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A FedFS domain root directory is the top-level directory of a FedFS domain. It is what is visible when a FedFS-enabled client mounts the top of a FedFS domain namespace. Typically a FedFS-enabled NFS client mounts the directory at /nfs4/fedfs-domain-name .

A FedFS domain root usually contains nothing but junctions that refer clients to file servers that hold more interesting content, like user directories. The domain root is simply a starting point for accessing the rest of a domain's name space.

This article describes an easy way to set up a FedFS domain root on a Linux NFS server.

Select one or more NFS servers to host the domain root export

The domain root directory typically sees little traffic, particularly since an individual domain root directory contains little data. However, clients depend on the domain root directory being available to access all other files in a FedFS domain. A server with high availability is recommended for this role.

The NFS server you choose for this role can host the domain root directory for more than one FedFS domain. It can export other filesystems as well.

Several servers can play host to the same domain root export, as long as there is a mechanism for keeping the content of the domain root export precisely in sync across all the NFS servers (for example, try rsync with the --xattrs option to sync junctions). The DNS SRV format which is used by clients to find FedFS domain root directories can list one or more servers as a FedFS domain's root directory server.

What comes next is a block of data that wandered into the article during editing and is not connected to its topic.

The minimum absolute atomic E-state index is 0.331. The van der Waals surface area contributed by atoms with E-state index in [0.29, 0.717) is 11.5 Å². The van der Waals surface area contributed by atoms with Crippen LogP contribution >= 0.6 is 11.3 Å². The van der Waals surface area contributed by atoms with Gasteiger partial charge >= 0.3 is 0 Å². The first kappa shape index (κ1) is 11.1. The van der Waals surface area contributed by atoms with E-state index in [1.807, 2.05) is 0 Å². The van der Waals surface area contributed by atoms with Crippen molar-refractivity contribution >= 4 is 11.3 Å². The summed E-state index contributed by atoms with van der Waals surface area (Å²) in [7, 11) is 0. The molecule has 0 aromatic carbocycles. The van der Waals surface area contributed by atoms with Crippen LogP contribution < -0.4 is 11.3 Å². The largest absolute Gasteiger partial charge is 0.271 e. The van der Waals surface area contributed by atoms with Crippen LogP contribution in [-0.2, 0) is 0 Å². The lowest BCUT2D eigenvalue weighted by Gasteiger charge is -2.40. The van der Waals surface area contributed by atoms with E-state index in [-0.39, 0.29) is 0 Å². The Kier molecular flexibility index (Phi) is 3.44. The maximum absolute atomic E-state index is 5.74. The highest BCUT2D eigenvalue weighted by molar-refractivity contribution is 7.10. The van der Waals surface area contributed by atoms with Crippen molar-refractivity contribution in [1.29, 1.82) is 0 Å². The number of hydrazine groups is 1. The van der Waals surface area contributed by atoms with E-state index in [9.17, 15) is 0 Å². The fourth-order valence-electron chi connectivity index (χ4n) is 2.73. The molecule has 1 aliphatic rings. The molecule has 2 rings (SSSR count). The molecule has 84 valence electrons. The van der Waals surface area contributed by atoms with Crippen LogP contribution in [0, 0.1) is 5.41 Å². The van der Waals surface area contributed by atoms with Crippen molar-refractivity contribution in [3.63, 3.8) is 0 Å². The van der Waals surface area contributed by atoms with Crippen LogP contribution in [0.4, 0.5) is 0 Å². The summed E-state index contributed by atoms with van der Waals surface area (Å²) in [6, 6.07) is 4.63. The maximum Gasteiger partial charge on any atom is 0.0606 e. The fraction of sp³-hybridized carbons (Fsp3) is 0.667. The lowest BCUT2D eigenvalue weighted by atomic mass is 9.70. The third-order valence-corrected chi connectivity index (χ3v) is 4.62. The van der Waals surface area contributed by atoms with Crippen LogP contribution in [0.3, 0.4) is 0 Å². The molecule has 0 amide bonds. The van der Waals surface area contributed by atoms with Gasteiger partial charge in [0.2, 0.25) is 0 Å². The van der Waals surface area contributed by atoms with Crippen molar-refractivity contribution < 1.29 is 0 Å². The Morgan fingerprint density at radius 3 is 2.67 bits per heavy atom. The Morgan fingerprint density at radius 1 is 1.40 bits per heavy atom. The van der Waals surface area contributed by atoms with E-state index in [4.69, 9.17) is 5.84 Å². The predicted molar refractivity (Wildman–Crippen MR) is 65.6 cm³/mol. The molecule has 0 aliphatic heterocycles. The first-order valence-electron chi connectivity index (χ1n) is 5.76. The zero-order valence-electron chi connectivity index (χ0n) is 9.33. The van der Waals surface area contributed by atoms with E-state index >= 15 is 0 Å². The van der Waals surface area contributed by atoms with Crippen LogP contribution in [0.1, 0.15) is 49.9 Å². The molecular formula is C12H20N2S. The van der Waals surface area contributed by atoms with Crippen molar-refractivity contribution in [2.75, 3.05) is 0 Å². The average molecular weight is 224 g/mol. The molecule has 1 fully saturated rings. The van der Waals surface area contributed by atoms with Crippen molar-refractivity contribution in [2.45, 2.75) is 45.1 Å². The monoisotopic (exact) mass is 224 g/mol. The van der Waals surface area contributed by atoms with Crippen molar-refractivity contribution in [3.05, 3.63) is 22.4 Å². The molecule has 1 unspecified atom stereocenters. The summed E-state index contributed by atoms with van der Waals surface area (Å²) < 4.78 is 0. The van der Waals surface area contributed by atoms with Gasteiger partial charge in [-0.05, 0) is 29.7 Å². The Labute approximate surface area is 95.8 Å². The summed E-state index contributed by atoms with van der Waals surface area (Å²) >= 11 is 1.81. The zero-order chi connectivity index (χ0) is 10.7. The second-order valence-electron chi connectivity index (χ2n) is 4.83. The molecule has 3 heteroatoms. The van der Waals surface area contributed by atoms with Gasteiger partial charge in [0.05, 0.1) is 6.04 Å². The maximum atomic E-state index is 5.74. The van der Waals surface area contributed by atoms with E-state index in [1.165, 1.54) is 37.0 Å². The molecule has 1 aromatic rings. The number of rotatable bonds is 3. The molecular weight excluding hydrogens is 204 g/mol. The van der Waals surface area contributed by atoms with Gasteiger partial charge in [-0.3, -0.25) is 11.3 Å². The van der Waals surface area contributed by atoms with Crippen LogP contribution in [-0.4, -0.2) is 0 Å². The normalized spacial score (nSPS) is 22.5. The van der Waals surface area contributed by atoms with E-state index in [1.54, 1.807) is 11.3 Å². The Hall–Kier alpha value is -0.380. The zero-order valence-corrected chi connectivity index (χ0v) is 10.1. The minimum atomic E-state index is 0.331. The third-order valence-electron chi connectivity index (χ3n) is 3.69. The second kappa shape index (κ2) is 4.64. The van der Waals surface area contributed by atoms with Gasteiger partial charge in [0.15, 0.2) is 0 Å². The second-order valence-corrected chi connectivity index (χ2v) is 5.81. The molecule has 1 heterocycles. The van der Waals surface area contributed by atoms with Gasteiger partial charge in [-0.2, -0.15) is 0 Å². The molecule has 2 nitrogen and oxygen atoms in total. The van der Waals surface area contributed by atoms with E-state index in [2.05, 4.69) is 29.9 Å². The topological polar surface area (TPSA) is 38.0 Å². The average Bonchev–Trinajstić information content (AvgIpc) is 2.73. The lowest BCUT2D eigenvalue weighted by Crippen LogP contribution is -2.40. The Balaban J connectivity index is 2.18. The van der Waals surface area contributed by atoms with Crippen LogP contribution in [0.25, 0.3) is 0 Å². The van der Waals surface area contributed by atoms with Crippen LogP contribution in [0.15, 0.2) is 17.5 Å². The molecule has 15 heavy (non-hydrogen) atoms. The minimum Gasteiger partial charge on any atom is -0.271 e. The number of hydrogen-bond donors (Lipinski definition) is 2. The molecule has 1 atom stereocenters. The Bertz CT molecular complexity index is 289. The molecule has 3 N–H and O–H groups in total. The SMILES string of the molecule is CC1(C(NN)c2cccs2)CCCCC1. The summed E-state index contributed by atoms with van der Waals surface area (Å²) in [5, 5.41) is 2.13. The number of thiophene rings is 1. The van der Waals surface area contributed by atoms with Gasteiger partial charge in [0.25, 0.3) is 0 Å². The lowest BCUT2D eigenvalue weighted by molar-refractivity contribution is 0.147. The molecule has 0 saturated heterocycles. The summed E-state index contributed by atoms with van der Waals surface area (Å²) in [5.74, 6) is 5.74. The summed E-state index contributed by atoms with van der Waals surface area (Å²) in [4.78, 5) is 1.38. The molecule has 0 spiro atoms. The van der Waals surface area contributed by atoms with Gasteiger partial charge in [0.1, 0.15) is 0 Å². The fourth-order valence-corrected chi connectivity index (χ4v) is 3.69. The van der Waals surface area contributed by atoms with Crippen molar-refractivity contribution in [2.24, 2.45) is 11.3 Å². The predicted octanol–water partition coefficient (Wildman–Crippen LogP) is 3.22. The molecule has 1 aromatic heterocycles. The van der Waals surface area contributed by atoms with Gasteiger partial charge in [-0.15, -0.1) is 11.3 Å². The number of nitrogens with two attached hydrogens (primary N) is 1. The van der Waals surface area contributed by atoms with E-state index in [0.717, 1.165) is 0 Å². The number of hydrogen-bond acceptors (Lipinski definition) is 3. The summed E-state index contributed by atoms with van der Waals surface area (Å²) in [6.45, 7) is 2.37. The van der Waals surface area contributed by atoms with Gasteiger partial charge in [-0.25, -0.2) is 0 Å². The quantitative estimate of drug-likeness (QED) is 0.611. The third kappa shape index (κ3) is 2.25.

Once you have chosen an NFS server, set it up as a FedFS enabled NFS server.

Create the domain root export and directories

FedFS-enabled clients use a well-known export pathname when contacting the NFS server that exports a FedFS domain root. That pathname is /.domainroot-fedfs-domain-name .

Create a physical directory on your domain root fileserver for each domain root you export. For example, if you want to create the domain root directory for the "example.net" FedFS domain, use the following commands:

# mkdir /.domainroot-example.net
# chmod 755 /.domainroot-example.net

Read about how to add content to your FedFS domain root directory in Setting up junction resolution support on your Linux NFS Server and Managing referrals with the nfsref command.

Export the domain root directory

A separate line in /etc/exports must be added for each FedFS domain root directory. Continuing the above example for the example.net domain, prepare to export it by adding this line to /etc/exports:

/.domainroot-example.net  *(ro,sec=sys,insecure)

This makes the export readable by all NFS clients. NFS clients should not be allowed to write these directories, particularly because there is no mechanism in the NFS protocol that can create a junction. Junctions must be created locally on the NFS server. Of course, you can restrict access to it or add other export options here as needed. See the exports(5) man page for more information.

If there is already an NFS service running on this host, update the kernel exports list with the following command:

# exportfs -rv

Otherwise, if there is no NFS service running yet, start one:

# systemctl enable nfs-server.service
# systemctl start nfs-server.service
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